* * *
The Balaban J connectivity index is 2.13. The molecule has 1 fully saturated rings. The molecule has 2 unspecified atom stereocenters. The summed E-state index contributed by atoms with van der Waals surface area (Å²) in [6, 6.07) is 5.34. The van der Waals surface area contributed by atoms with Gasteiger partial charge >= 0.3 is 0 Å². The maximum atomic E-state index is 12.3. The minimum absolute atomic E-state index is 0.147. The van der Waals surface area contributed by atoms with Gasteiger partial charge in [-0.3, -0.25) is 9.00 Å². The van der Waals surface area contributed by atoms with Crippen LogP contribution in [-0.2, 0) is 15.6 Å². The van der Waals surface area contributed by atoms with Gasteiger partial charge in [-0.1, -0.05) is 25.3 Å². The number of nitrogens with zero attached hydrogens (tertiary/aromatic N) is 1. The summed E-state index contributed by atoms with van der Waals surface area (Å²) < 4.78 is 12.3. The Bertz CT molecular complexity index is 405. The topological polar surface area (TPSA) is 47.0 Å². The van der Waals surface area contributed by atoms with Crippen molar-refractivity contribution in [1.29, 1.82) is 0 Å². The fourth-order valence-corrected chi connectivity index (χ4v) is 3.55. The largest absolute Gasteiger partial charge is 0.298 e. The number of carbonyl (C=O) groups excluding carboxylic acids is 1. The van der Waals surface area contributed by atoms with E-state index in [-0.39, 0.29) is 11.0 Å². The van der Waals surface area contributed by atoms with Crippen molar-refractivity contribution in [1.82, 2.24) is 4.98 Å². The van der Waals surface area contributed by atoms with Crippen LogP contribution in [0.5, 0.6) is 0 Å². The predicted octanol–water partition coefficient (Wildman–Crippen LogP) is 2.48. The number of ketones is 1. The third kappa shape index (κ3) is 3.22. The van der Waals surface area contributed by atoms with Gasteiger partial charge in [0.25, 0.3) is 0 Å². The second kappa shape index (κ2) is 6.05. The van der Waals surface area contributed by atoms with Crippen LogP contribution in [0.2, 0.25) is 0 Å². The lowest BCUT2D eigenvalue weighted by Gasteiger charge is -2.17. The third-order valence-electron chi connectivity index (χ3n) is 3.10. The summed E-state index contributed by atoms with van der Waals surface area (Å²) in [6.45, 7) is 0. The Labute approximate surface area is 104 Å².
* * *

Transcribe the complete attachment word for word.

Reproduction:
The Balaban J connectivity index is 2.13. The molecule has 1 fully saturated rings. The molecule has 2 unspecified atom stereocenters. The summed E-state index contributed by atoms with van der Waals surface area (Å²) in [6, 6.07) is 5.34. The van der Waals surface area contributed by atoms with Gasteiger partial charge >= 0.3 is 0 Å². The maximum atomic E-state index is 12.3. The minimum absolute atomic E-state index is 0.147. The van der Waals surface area contributed by atoms with Gasteiger partial charge in [-0.3, -0.25) is 9.00 Å². The van der Waals surface area contributed by atoms with Crippen LogP contribution in [-0.2, 0) is 15.6 Å². The van der Waals surface area contributed by atoms with Gasteiger partial charge in [-0.1, -0.05) is 25.3 Å². The number of nitrogens with zero attached hydrogens (tertiary/aromatic N) is 1. The summed E-state index contributed by atoms with van der Waals surface area (Å²) < 4.78 is 12.3. The Bertz CT molecular complexity index is 405. The topological polar surface area (TPSA) is 47.0 Å². The van der Waals surface area contributed by atoms with Crippen molar-refractivity contribution in [1.29, 1.82) is 0 Å². The fourth-order valence-corrected chi connectivity index (χ4v) is 3.55. The largest absolute Gasteiger partial charge is 0.298 e. The number of carbonyl (C=O) groups excluding carboxylic acids is 1. The van der Waals surface area contributed by atoms with E-state index in [-0.39, 0.29) is 11.0 Å². The van der Waals surface area contributed by atoms with Crippen molar-refractivity contribution in [1.82, 2.24) is 4.98 Å². The van der Waals surface area contributed by atoms with Crippen LogP contribution in [0.5, 0.6) is 0 Å². The predicted octanol–water partition coefficient (Wildman–Crippen LogP) is 2.48. The number of ketones is 1. The third kappa shape index (κ3) is 3.22. The van der Waals surface area contributed by atoms with Gasteiger partial charge in [0.25, 0.3) is 0 Å². The second kappa shape index (κ2) is 6.05. The van der Waals surface area contributed by atoms with Crippen LogP contribution in [0.2, 0.25) is 0 Å². The lowest BCUT2D eigenvalue weighted by Gasteiger charge is -2.17. The third-order valence-electron chi connectivity index (χ3n) is 3.10. The summed E-state index contributed by atoms with van der Waals surface area (Å²) in [6.45, 7) is 0. The Labute approximate surface area is 104 Å².